The ICP provides a top company and prospects list for the organization.  ICP accounts tend to be mid-size and enterprise clients (though fast-growth start-ups may also make the list).  As larger companies have well-defined functional roles and purchasing processes, SiriusDecisions has argued that sales should be targeting demand units (buying committees) consisting of purchasing, technical decision-makers, economic decision-makers, and influencers. 

Targeting one or two people at a firm or blanketing an organization with marketing are both inefficient.  If the rep only sells to end-users or technical decision-makers, he or she misses most of the demand unit members. 

ABM, with its focus on demand units at top customers and prospects, supports targeted messaging across the full set of decision-makers and influencers.  Furthermore, focusing on a smaller set of companies in distinct verticals allows for the development of narrowly defined messaging and content based upon demand unit personas.

Want to learn more about ABM? On Wednesday 9th October 2019, we assembled 3 ABM experts for an informative and insightful webinar. Click below to see our round-up blog.

Webinar recap 6 vital ABM questions - answered V1 FINAL-01

Rise of the CRO

Over the past decade, power has shifted from sellers to buyers.  Open web information and the ability to conduct purchasing research without raising one’s hand have greatly increased the power of buyers.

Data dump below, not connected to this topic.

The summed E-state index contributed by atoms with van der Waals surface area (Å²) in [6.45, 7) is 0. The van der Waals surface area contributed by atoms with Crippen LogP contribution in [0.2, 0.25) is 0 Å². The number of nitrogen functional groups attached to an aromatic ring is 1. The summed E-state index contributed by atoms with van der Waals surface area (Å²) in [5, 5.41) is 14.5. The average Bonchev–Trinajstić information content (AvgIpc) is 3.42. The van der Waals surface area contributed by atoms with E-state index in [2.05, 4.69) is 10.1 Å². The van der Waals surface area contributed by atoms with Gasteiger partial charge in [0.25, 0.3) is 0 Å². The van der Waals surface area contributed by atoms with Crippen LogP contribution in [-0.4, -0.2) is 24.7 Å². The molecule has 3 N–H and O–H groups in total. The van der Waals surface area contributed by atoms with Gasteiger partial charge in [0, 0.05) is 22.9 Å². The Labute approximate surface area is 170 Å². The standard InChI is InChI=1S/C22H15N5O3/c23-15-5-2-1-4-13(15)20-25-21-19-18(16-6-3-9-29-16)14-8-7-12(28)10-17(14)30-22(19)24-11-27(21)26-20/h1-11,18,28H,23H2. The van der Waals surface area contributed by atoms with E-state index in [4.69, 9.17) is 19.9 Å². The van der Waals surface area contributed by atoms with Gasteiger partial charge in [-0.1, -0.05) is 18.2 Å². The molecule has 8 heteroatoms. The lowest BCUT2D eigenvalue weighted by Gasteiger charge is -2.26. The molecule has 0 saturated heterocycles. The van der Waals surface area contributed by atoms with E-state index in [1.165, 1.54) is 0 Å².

In response, sellers need to place a greater emphasis on the buyer’s journey and evaluate all prospect and customer touchpoints.  The traditional model of marketing front-ending prospect discussions and sales “closing the deal” no longer holds.  Sales reps need to be involved earlier in the process with sales and marketing passing the communications baton back and forth.

Today’s business buyers have more choices, more bargaining power, and higher expectations than ever. And the growing use of “as-a-service” and other subscription-like business models has elevated the importance of long-term customer relationships, while also making them more fragile. Therefore, there’s a growing need to provide outstanding experiences at every touchpoint across the entire customer life-cycle.

- David Dodd, Point Balance

Subscription models also place a greater emphasis on customer satisfaction and coordination between functions.  Otherwise, churn will increase, and upsell and cross-sell opportunities will be missed.  A small decrease in the churn rate has a significant impact on the lifetime value of customers.

In this environment, maintaining distinct sales, marketing, and support departments under separate management makes less sense.  Instead, greater coordination and alignment between the functions are required to grow revenues and reduce churn. 

We are beginning to see firms create a Chief Revenue Officer role, which oversees sales, marketing, and customer success teams.  The CRO is responsible for managing the customer journey and defining metrics and processes which support the customer and grow the top line.

While this blog focused on process changes that promote sales and marketing alignment, the next instalment will address the cloud-based sales acceleration services which are transforming sales and marketing.

For more of Michael’s B2B industry insights, please visit his website: